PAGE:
Currently Enrolling Trials
Emend (aprepitant), a P/neurokinin 1 (NK1) receptor antagonist, is an antiemetic medicine used to prevent and control nausea and vomiting caused by chemotherapy treatment. It is always used in combination with other antiemetic agents.
Emend is indicated for the following:
Emend is supplied as capsules or as an oral suspension.
Emend for oral suspension is indicated in combination with other antiemetic agents, in patients 6 months of age and older for prevention of:
- acute and delayed nausea and vomiting associated with initial and repeat courses of highly emetogenic cancer chemotherapy (HEC) including high-dose cisplatin
- nausea and vomiting associated with initial and repeat courses of moderately emetogenic cancer chemotherapy (MEC)
Emend capsules is indicated in combination with other antiemetic agents, in patients 12 years of age and older for prevention of:
- acute and delayed nausea and vomiting associated with initial and repeat courses of HEC including high-dose cisplatin
- nausea and vomiting associated with initial and repeat courses of MEC
The recommended dose of Emend capsules in adults and pediatric patients 12 years of age and older: is 125 mg on Day 1 and 80 mg on Days 2 and 3.
The recommended dose of Emend for oral suspension in pediatric patients 6 months to less than 12 years of age or pediatric and adult patients unable to swallow capsules is as follows:
- Day 1: 3 mg/kg orally, Maximum dose 125 mg
- Day 2: 2 mg/kg orally, Maximum dose 80 mg
- Day 3: 2 mg/kg orally, Maximum dose 80 mg
Administer Emend 1 hour prior to chemotherapy on Days 1, 2, and 3. If no chemotherapy is given on Days 2 and 3, administer Emend in morning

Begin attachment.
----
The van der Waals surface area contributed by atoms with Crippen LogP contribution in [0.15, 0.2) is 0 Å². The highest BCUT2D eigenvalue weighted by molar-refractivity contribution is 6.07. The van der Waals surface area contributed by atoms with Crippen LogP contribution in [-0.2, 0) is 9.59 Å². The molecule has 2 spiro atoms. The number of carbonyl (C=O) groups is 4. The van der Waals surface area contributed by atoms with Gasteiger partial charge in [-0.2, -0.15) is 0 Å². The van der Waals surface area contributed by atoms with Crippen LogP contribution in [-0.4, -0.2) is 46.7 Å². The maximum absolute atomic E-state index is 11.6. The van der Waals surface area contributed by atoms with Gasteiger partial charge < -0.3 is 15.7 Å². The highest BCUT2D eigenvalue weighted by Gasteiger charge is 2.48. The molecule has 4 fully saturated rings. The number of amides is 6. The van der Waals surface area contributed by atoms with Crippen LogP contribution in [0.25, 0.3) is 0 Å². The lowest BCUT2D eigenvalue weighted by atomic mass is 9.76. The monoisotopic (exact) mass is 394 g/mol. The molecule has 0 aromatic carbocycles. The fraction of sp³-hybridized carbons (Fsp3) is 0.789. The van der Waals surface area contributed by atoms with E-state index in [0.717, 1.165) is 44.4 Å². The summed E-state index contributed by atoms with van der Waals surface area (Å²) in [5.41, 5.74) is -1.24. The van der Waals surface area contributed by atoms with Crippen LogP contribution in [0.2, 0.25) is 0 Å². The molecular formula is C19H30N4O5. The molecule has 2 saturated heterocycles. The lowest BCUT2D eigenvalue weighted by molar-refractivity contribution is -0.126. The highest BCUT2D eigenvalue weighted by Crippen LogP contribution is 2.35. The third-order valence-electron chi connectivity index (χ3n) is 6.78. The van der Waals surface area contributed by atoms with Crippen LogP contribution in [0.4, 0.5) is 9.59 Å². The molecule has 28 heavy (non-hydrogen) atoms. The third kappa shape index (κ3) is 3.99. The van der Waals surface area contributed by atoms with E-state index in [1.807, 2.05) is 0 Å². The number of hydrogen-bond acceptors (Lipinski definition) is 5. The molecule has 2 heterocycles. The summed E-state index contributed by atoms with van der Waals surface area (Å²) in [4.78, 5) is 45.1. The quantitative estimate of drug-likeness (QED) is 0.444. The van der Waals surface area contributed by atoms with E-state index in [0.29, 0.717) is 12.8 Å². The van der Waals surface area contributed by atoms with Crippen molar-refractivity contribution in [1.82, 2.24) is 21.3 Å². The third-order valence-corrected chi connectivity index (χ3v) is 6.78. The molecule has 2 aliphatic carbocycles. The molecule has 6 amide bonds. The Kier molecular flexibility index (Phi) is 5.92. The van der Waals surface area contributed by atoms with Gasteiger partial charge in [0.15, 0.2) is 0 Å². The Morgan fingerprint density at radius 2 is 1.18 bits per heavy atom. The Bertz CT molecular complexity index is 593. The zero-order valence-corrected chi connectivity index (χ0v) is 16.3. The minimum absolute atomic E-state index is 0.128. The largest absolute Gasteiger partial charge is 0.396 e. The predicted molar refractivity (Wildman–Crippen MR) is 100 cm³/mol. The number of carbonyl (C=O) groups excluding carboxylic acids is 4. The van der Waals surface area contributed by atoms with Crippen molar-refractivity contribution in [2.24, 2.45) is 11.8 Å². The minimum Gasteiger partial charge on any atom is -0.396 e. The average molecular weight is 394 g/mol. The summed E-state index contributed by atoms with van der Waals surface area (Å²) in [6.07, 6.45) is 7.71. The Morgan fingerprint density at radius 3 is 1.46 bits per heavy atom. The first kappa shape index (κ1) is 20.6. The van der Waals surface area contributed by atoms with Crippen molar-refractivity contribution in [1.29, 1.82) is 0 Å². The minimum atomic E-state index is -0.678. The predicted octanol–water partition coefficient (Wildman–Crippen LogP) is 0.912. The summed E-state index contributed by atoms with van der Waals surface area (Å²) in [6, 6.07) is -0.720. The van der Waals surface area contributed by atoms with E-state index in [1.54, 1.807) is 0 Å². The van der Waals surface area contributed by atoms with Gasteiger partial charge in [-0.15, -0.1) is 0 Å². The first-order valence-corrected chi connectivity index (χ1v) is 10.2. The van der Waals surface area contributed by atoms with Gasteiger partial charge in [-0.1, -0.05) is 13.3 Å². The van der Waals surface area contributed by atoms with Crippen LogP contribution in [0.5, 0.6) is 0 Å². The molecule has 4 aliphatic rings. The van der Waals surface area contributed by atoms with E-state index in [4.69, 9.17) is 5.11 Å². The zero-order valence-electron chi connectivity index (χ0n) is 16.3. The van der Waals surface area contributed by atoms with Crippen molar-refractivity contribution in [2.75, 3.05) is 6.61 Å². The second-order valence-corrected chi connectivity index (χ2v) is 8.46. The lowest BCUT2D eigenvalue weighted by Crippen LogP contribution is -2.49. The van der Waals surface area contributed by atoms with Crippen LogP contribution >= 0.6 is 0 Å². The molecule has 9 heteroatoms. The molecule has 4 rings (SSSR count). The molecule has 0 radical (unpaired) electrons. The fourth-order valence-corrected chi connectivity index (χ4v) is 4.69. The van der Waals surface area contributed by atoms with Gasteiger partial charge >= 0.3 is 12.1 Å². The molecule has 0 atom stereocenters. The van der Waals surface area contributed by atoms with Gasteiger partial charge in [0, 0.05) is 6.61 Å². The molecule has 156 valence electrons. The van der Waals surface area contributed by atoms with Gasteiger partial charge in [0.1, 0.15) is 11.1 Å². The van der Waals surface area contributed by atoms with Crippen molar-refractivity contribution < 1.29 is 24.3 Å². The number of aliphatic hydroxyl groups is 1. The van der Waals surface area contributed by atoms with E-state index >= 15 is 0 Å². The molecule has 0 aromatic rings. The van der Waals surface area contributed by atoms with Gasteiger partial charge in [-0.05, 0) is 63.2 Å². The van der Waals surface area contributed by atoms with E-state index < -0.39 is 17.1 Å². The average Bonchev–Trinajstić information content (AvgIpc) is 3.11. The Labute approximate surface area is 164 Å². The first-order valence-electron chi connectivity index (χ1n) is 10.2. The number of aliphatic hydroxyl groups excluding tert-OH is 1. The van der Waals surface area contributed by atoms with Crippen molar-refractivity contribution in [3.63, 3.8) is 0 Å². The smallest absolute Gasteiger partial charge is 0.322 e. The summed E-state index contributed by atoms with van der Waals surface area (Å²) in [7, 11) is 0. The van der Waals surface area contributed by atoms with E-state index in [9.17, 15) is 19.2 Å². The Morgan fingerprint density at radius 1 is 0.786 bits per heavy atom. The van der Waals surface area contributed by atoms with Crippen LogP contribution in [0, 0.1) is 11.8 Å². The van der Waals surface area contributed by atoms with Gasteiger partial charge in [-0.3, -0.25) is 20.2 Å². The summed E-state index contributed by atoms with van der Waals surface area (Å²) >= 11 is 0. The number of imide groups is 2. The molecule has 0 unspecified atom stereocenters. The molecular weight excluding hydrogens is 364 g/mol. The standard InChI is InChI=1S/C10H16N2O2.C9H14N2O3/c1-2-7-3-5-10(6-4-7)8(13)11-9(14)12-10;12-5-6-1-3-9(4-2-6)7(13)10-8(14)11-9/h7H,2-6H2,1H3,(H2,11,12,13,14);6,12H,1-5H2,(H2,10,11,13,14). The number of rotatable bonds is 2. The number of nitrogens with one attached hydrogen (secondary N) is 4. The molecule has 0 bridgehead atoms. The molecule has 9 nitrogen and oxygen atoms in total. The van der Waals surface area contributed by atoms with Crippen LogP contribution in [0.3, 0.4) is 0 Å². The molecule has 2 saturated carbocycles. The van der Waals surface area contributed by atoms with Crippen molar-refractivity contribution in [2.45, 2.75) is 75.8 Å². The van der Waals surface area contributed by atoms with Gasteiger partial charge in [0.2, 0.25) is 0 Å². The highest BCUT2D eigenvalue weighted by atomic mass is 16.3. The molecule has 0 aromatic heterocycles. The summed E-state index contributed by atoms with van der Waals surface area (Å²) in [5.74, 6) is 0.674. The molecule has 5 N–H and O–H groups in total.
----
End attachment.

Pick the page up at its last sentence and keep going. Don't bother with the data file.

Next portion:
Mechanism of Action
Emend’s main ingredient, aprepitant, is a selective high-affinity antagonist of human substance P/neurokinin 1 (NK1) receptors. Unlike other chemotherapy-induced side effect treatments, it has little or no affinity for serotonin (5-HT3), dopamine, and corticosteroid receptors.
The drug has been shown in preclinical trials to inhibit emesis induced by cytotoxic chemotherapeutic agents, such as cisplatin, via central actions. In addition, animal and human studies using Positron Emission Tomography (PET) have shown that it crosses the blood brain barrier and occupies brain NK1 receptors. It also augments the activity of the 5-HT3-receptor antagonist ondansetron and the corticosteroid dexamethasone and inhibits both the acute and delayed phases of cisplatin-induced emesis.
Adverse events associated with the use of Emend in adults may include, but are not limited to, the following:
white blood cell count decreased
alanine aminotransferase increased
Adverse events associated with the use of Emend in pediatrics may include, but are not limited to, the following:
- decreased appetite
- hemoglobin decreased
Clinical Trial Results
FDA approval of Emend was based on two multicenter, randomized, parallel, double-blind, controlled clinical studies. Treatment with aprepitant was compared with standard therapy in subjects receiving a chemotherapy regimen that included cisplatin > 50 mg/m2. Results showed Emend, in combination with ondansetron and dexamethasone, prevented acute and delayed nausea and vomiting associated with highly emetogenic chemotherapy including high-dose cisplatin.
In both studies, a statistically significantly higher proportion of subjects receiving aprepitant had a complete response, compared with subjects receiving standard therapy. A statistically significant difference in complete response in favor of the aprepitant regimen was also observed. In addition, the estimated time to first emesis after initiation of cisplatin treatment was longer with the Emend treatment, and the incidence of first emesis was reduced in the aprepitant regimen group compared with standard therapy group.
Over 1,000 subjects were randomized to either the aprepitant regimen or standard therapy with 95% of the subjects in the aprepitant group receiving a concomitant chemotherapeutic agent in addition to protocol-mandated cisplatin. The most common chemotherapeutic agents were etoposide, flourouracil, gemcitabine, vinorelbine, paclitaxel and doxorubicin. The aprepitant-treated subjects ranged from 14 to 84 years of age, with a mean age of 56 years. 170 subjects were 65 years or older, with 29 subjects being 75 years or older.